The significance of the MREs piled around the cross was not clear to me. In fact, I am not sure about much that was going on at this scene. Clearly, it was some sort of outreach church. A large group of folks, many who appeared homeless, were gathered in a parking lot behind an abandoned check cashing drive-through. The minister, in a grey sweatshirt and cap, harangued the crowd, calling them to a moment of religious awakening. Hands were raised, people jumped from their seats, there was clapping and crying, partitioners called out for deliverance. It was charismatic faith let loose from its harness. I can’t speak to the details of this group’s dogma or interpretation of the Bible, but a humble church like this appeals to me. Outside church, with the sky as its cathedral and their parishioners mostly unwashed and destitute, seems closer to the Gospels than any gothic monolith could ever be. I don’t mean to stoke any religious controversy here, but I cannot avoid the observation that if Jesus where alive today then he would most likely be sporting a second-hand sweatshirt than carefully pressed suit. But, I am not a religious man so perhaps I should keep my opinions about what is right and proper for a spiritual exercise to myself.
Maybe I am just wrestling with my own inability to reconcile my life with the lives of others. Standing in front of this crowd, holding an expensive camera, wearing a new jacket, stomach full with a warm breakfast of my choice, I could not avoid the conclusion the only substantial difference between myself and those gathered here were some basic accidents of birth. Had things started out just a little differently for me then I could very easily have found myself among this number. Those are just the facts. We are all born to vastly different circumstances and those circumstances will directly effect the trajectory of our lives. The metaphorical clay of our bodies and selves is indistinguishable and this realization makes words like fairness and equality have a hollow ring.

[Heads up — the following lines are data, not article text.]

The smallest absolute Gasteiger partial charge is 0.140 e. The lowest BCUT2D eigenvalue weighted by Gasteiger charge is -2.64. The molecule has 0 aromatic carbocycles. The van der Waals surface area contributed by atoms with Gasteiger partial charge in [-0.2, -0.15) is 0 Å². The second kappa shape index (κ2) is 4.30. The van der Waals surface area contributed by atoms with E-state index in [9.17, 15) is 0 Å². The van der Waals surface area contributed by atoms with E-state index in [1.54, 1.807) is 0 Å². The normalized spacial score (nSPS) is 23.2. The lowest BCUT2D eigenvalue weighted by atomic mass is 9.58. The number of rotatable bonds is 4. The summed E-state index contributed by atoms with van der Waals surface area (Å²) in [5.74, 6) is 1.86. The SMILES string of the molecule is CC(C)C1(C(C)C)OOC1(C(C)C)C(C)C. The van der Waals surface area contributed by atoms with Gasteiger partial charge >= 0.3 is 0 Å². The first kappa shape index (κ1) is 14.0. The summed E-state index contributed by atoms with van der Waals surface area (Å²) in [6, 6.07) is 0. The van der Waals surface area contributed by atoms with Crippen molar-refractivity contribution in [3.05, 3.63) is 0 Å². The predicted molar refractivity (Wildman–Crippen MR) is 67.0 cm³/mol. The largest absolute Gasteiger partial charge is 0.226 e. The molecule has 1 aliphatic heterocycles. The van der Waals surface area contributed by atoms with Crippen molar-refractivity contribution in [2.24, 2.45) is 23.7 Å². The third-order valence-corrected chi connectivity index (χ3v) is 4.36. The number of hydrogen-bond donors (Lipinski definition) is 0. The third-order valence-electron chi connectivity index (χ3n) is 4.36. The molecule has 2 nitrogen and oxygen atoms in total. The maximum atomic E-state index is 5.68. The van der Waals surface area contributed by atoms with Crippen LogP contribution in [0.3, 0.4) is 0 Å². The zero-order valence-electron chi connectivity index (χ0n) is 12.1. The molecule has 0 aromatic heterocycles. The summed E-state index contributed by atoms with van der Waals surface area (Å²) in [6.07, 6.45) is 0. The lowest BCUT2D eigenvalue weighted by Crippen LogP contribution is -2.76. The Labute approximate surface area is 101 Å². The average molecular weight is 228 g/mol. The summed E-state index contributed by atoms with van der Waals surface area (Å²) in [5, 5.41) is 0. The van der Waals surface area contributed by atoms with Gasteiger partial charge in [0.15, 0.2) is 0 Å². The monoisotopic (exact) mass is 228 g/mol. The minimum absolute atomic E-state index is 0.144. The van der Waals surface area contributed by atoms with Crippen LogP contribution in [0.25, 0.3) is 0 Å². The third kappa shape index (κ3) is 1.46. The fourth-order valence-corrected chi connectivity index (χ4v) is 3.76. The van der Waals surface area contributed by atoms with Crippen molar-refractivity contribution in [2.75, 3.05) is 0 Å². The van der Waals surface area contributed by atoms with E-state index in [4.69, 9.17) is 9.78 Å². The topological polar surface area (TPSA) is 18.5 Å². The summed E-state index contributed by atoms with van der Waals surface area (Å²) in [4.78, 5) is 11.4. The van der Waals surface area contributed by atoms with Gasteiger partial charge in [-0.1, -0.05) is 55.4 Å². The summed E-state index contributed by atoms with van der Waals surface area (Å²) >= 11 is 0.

My suspicion is that if I were to engage the minister of this group then I would probably have serious differences with his ideological worldview. My background in religious studies might lead me to view his interpretation of the Bible as close-minded or narrow (and he might think equally unflattering things about my perspective). My views on social policy might lead us to disagree about the usefulness of spirituality in the lives of drug addicts and the mentally ill. Regardless of how we might parse the issues or how much I might feel the strength of my position, it would all likely be so much empty rhetoric. He had spent his Sunday morning feeding the bodies and souls of the poor and I had spent mine in a warm bed. All particulars aside, I feel confident saying that these folks were up to more on a Sunday morning than I accomplish all week. Even if I might not have much of an inclination towards prayer, I am thankful for this small, internal exercise in humility.